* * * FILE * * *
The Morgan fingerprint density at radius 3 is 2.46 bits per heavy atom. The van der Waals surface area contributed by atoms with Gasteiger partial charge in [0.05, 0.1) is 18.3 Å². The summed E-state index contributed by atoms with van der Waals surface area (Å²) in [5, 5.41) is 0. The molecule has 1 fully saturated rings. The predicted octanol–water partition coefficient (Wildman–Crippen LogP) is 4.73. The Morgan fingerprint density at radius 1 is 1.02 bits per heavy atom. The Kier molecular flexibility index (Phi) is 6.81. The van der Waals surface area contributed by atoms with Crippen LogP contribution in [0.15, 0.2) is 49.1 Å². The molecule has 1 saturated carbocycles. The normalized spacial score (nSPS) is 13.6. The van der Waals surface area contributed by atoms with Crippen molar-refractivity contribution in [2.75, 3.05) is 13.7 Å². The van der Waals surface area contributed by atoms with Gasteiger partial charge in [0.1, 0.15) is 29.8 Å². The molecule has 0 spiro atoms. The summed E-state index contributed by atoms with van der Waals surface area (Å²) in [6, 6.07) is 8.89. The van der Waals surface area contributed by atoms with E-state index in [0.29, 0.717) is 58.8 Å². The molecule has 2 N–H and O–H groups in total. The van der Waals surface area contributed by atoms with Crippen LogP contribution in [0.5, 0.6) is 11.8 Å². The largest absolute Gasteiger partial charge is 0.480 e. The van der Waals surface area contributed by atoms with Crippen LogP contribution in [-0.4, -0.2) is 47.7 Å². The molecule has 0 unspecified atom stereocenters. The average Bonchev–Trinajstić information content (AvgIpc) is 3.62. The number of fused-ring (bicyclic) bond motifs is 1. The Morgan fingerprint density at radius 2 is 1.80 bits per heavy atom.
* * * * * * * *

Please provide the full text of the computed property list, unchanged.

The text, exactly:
The Morgan fingerprint density at radius 3 is 2.46 bits per heavy atom. The van der Waals surface area contributed by atoms with Gasteiger partial charge in [0.05, 0.1) is 18.3 Å². The summed E-state index contributed by atoms with van der Waals surface area (Å²) in [5, 5.41) is 0. The molecule has 1 fully saturated rings. The predicted octanol–water partition coefficient (Wildman–Crippen LogP) is 4.73. The Morgan fingerprint density at radius 1 is 1.02 bits per heavy atom. The Kier molecular flexibility index (Phi) is 6.81. The van der Waals surface area contributed by atoms with Crippen LogP contribution in [0.15, 0.2) is 49.1 Å². The molecule has 1 saturated carbocycles. The normalized spacial score (nSPS) is 13.6. The van der Waals surface area contributed by atoms with Crippen molar-refractivity contribution in [2.75, 3.05) is 13.7 Å². The van der Waals surface area contributed by atoms with Gasteiger partial charge in [0.1, 0.15) is 29.8 Å². The molecule has 0 spiro atoms. The summed E-state index contributed by atoms with van der Waals surface area (Å²) in [6, 6.07) is 8.89. The van der Waals surface area contributed by atoms with E-state index in [0.29, 0.717) is 58.8 Å². The molecule has 2 N–H and O–H groups in total. The van der Waals surface area contributed by atoms with Crippen LogP contribution in [0.5, 0.6) is 11.8 Å². The largest absolute Gasteiger partial charge is 0.480 e. The van der Waals surface area contributed by atoms with Crippen LogP contribution in [-0.4, -0.2) is 47.7 Å². The molecule has 0 unspecified atom stereocenters. The average Bonchev–Trinajstić information content (AvgIpc) is 3.62. The number of fused-ring (bicyclic) bond motifs is 1. The Morgan fingerprint density at radius 2 is 1.80 bits per heavy atom.